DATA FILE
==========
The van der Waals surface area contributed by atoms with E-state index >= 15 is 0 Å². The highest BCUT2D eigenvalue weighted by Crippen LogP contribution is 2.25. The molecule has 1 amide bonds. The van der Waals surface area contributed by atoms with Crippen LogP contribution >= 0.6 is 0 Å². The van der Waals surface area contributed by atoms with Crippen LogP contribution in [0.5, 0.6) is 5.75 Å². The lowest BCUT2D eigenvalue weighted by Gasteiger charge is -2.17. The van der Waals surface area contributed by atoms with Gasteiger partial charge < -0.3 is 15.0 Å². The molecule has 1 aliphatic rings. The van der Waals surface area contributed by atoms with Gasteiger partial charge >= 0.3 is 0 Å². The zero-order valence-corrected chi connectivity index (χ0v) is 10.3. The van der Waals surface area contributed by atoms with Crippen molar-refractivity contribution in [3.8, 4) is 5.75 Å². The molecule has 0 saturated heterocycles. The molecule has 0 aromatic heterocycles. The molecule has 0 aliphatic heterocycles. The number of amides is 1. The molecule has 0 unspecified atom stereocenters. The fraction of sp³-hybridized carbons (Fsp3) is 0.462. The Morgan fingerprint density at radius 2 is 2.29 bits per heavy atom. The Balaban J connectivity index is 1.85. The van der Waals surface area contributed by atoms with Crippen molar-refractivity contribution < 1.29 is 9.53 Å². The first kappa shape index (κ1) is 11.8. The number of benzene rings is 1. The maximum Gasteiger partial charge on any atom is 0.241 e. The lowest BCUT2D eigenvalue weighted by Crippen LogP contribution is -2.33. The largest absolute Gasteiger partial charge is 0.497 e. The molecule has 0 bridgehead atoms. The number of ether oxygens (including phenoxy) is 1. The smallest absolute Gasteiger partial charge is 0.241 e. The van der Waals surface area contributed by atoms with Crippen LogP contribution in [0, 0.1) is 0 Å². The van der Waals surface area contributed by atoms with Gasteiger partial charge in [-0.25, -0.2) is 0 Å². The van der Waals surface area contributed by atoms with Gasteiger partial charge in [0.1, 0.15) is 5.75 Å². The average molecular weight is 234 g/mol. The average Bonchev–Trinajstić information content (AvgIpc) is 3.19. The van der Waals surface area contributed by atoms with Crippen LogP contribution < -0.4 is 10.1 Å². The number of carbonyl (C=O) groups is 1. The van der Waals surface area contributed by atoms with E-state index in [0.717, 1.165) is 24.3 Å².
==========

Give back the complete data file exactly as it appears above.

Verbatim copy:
The van der Waals surface area contributed by atoms with E-state index >= 15 is 0 Å². The highest BCUT2D eigenvalue weighted by Crippen LogP contribution is 2.25. The molecule has 1 amide bonds. The van der Waals surface area contributed by atoms with Crippen LogP contribution >= 0.6 is 0 Å². The van der Waals surface area contributed by atoms with Crippen LogP contribution in [0.5, 0.6) is 5.75 Å². The lowest BCUT2D eigenvalue weighted by Gasteiger charge is -2.17. The van der Waals surface area contributed by atoms with Gasteiger partial charge < -0.3 is 15.0 Å². The molecule has 1 aliphatic rings. The van der Waals surface area contributed by atoms with Gasteiger partial charge >= 0.3 is 0 Å². The zero-order valence-corrected chi connectivity index (χ0v) is 10.3. The van der Waals surface area contributed by atoms with Crippen molar-refractivity contribution in [3.8, 4) is 5.75 Å². The molecule has 0 saturated heterocycles. The molecule has 0 aromatic heterocycles. The molecule has 0 aliphatic heterocycles. The number of amides is 1. The molecule has 0 unspecified atom stereocenters. The fraction of sp³-hybridized carbons (Fsp3) is 0.462. The Morgan fingerprint density at radius 2 is 2.29 bits per heavy atom. The Balaban J connectivity index is 1.85. The van der Waals surface area contributed by atoms with Crippen molar-refractivity contribution < 1.29 is 9.53 Å². The first kappa shape index (κ1) is 11.8. The number of benzene rings is 1. The maximum Gasteiger partial charge on any atom is 0.241 e. The lowest BCUT2D eigenvalue weighted by Crippen LogP contribution is -2.33. The largest absolute Gasteiger partial charge is 0.497 e. The molecule has 0 bridgehead atoms. The number of ether oxygens (including phenoxy) is 1. The smallest absolute Gasteiger partial charge is 0.241 e. The van der Waals surface area contributed by atoms with Crippen LogP contribution in [0, 0.1) is 0 Å². The van der Waals surface area contributed by atoms with Gasteiger partial charge in [-0.25, -0.2) is 0 Å². The van der Waals surface area contributed by atoms with Gasteiger partial charge in [0.1, 0.15) is 5.75 Å². The average molecular weight is 234 g/mol. The average Bonchev–Trinajstić information content (AvgIpc) is 3.19. The van der Waals surface area contributed by atoms with Crippen LogP contribution < -0.4 is 10.1 Å². The number of carbonyl (C=O) groups is 1. The van der Waals surface area contributed by atoms with E-state index in [0.717, 1.165) is 24.3 Å².